Maine does not have a process for expunging arrests that resulted in non-conviction, including acquittals, dismissals, and felonies where no true bill was handed down. Individuals in Maine must rely on federal protections if they feel they have been unlawfully denied employment due to an arrest with no conviction.7
House Bill 201 in Maryland provides automatic relief to defendants arrested and later acquitted or charges were dismissed by the courts with prejudice. The wait period is 3 years following the dismissal or completion of a deferred prosecution and applies to matters heard from 1 October 2021 and after.
Drug treatment cases are not automatically sealed; however, the defendant can petition the court to expunge the record when all treatment requirements have been met and the wait time has expired.
For individuals arrested from 1 October 2007 or after, when the case resulted in a non-conviction, Criminal Procedure 10-103.1 orders all records of the arrest be destroyed within 60 days automatically.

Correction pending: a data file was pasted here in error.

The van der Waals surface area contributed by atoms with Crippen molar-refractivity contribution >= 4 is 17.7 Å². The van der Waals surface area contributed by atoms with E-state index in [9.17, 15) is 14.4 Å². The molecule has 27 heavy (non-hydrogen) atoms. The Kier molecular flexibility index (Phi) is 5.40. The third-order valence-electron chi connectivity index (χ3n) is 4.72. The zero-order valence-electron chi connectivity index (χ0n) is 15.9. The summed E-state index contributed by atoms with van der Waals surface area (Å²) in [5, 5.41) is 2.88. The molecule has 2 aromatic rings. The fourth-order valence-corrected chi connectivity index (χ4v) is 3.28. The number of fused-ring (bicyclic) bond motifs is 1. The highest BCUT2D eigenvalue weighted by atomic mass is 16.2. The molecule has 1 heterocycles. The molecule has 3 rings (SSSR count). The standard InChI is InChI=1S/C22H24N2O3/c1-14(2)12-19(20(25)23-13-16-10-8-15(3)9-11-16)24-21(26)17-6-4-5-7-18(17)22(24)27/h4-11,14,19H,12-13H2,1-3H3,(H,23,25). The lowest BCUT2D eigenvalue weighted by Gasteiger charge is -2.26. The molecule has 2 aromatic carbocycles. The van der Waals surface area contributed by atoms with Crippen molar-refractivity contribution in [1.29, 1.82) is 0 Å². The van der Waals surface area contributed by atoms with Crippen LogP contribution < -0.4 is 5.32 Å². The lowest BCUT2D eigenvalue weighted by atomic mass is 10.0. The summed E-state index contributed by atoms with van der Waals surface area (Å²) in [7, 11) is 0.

If the dismissed or not-guilty charge is in conjunction with other charges that result in a conviction, the non-conviction charge cannot be expunged pursuant to Criminal Procedure 10-107, and expunged cases can only be reopened by a court order pursuant to Criminal Procedure 10-108.
In Massachusetts, per General Law Chapter. 276, Section 100C, states that when a person is arrested, but the trial results in an acquittal, the record must be sealed immediately following the disposition. Automatic sealing also must occur for no true bill felonies, and in cases where the court has found there is no probable cause to proceed and the charges are dismissed.
The only exception applies to cases where immediate sealing is not granted because it would not substantially serve justice. In those cases, there is a waiting period before the defendant can petition to have the arrest sealed from public record. Certain conditions during that waiting period must be met such as no additional charges. Exceptions are outlined in General Law Chapter 276, Section 100A.